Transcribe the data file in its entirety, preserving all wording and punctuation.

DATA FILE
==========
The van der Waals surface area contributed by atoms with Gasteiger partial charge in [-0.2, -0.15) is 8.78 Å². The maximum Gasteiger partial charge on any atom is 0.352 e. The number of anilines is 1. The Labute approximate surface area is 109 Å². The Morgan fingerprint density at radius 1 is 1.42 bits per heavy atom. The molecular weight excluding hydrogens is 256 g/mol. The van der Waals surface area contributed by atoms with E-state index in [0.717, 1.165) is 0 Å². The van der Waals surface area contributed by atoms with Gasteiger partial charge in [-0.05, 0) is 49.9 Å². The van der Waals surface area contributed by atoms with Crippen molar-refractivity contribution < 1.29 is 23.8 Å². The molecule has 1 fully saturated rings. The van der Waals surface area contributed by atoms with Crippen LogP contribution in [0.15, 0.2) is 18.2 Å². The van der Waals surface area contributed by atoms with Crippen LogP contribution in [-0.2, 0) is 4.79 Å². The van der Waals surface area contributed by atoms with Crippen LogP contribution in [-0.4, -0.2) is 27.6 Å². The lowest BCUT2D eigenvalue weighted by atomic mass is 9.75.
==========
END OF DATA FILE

The van der Waals surface area contributed by atoms with Gasteiger partial charge in [-0.2, -0.15) is 8.78 Å². The maximum Gasteiger partial charge on any atom is 0.352 e. The number of anilines is 1. The Labute approximate surface area is 109 Å². The Morgan fingerprint density at radius 1 is 1.42 bits per heavy atom. The molecular weight excluding hydrogens is 256 g/mol. The van der Waals surface area contributed by atoms with E-state index in [0.717, 1.165) is 0 Å². The van der Waals surface area contributed by atoms with Gasteiger partial charge in [-0.05, 0) is 49.9 Å². The van der Waals surface area contributed by atoms with Crippen molar-refractivity contribution < 1.29 is 23.8 Å². The molecule has 1 fully saturated rings. The van der Waals surface area contributed by atoms with Crippen LogP contribution in [0.15, 0.2) is 18.2 Å². The van der Waals surface area contributed by atoms with Crippen LogP contribution in [-0.2, 0) is 4.79 Å². The van der Waals surface area contributed by atoms with Crippen LogP contribution in [-0.4, -0.2) is 27.6 Å². The lowest BCUT2D eigenvalue weighted by atomic mass is 9.75.